Sunday, March 8, 2009

A Pedestrian Chevy Chase

Today's Herald-Leader had an article about the parking situation in Chevy Chase, and that means the shopping area not the residential area. The local businesspeople wish to call it a problem but it is just the latest situation on parking.

When I was growing up, and living not too far from there, I spent a lot of time in Chevy Chase. There was a great range of stores and things to do. From food to services to some auto related places, all in a 2-3 block area, that served to immediate surroundings.

From the corner of High and Ashland, southward out High St, we had a Gulf gas station, then a pair of apartment over retail buildings with its parking tucked neatly in the back. The retail contained a driver's school, a general retail space with an average turnover rate, a barber shop, ladies tailroing and a wig shop. Rounding the curve we found a pharmacy, a florist and a small grocery. Again some apartments over retail with a hairdresser and some professional offices followed by the infamous Saratoga restaurant. Passing the other apartment/retail and the Ashland gas station and we are at Euclid Ave.

Working our way back toward Ashland Ave. we would find, on either side of the street, a TV/Appliance store(which had previously been a five and dime and a Kroger grocery, before it moved around the corner), the Chevy Chase Inn, a liquor store, the Fireplace(restaurant), the Ashland theater, the Toddle House(restaurant), a doctor, a jeweler, a florist, some more retail including a hat shop, hairdresser, barber, interiors, crafts, dresses, hardware and another liquor store.

Continuing to the next block were two gas stations, three banks(I watched two of them being built), a real estate office and a suburban style grocery.

From Euclid southward, I can remember the Texaco station, another liquor store, an apartment house(again with parking in the rear) of 32 units, an enlarged Kroger, three cleaners, some hidden retail behind a realtor's office, the hardware store, a barber, a hairdresser, a pharmacy, shoe repair, an ice cream parlor and a church. And this is not all inclusive, I have not even touched Ashland Ave.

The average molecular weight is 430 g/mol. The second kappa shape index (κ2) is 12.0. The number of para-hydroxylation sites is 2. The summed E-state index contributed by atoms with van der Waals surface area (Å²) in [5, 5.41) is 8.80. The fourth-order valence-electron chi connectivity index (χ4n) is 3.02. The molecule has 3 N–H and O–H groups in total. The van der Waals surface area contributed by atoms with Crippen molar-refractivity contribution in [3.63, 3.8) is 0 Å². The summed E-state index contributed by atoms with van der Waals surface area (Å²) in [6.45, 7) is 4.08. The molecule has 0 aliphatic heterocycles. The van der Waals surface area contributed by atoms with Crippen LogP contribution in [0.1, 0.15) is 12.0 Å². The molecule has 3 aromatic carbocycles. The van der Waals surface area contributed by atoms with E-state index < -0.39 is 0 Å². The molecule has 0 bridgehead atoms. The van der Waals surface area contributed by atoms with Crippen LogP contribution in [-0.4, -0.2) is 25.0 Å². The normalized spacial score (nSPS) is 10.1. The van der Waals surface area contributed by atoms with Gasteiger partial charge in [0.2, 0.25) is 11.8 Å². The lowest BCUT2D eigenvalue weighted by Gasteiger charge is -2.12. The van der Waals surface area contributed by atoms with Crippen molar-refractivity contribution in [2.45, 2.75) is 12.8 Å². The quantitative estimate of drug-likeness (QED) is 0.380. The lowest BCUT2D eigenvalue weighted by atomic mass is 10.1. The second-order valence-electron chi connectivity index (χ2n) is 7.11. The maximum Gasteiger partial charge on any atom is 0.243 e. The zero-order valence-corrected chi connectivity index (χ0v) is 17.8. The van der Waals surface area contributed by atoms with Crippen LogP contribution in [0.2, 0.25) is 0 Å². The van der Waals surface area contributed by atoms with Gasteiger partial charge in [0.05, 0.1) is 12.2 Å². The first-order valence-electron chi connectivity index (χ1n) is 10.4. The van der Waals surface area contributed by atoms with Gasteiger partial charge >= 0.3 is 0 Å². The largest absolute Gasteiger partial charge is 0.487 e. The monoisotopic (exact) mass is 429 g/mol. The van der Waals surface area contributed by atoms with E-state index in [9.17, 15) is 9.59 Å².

This area was a walkable area, most if not all, of these stores has a majority of their customers walk to do their shopping from the surrounding neighborhoods(at least 4-6 blocks).

The problem with parking is that now the businesses have become so specialized and the extended families of the patrons of the past now live so far away, that they have to drive to the store yet they want the convienence of the way it used to be.

Former Councilman Bill Farmer Jr., made a statement about the area being a "pedestrian area" and then confused me by adding that "people want to walk as short as they can." A pedestrian area is ALL ABOUT walking. A pedestrian area is designed so that you can park the car and WALK to all the shops and then walk back to the car.

The streetcar used to come out this way when it traveled out High St. and made the curve onto Hanover and back to Main St. The 1931 plan called for it to be extended on out Tates Creek Rd and be an "out and back" type route instead of a continuous loop type, but as I have noted before, by 1938 the streetcar was gone. The time for the streetcar to return could be close at hand and this pedestrian area is ripe for becoming a TOD area as an intersection of a Tates Creek to downtown and a Fontaine/Euclid stretch of a car line to UK. The retail hub that this area used to be in the '40s -'60s could be revisited and built upon into the future. Then, again it would be a location where I would spend a great deal of time.

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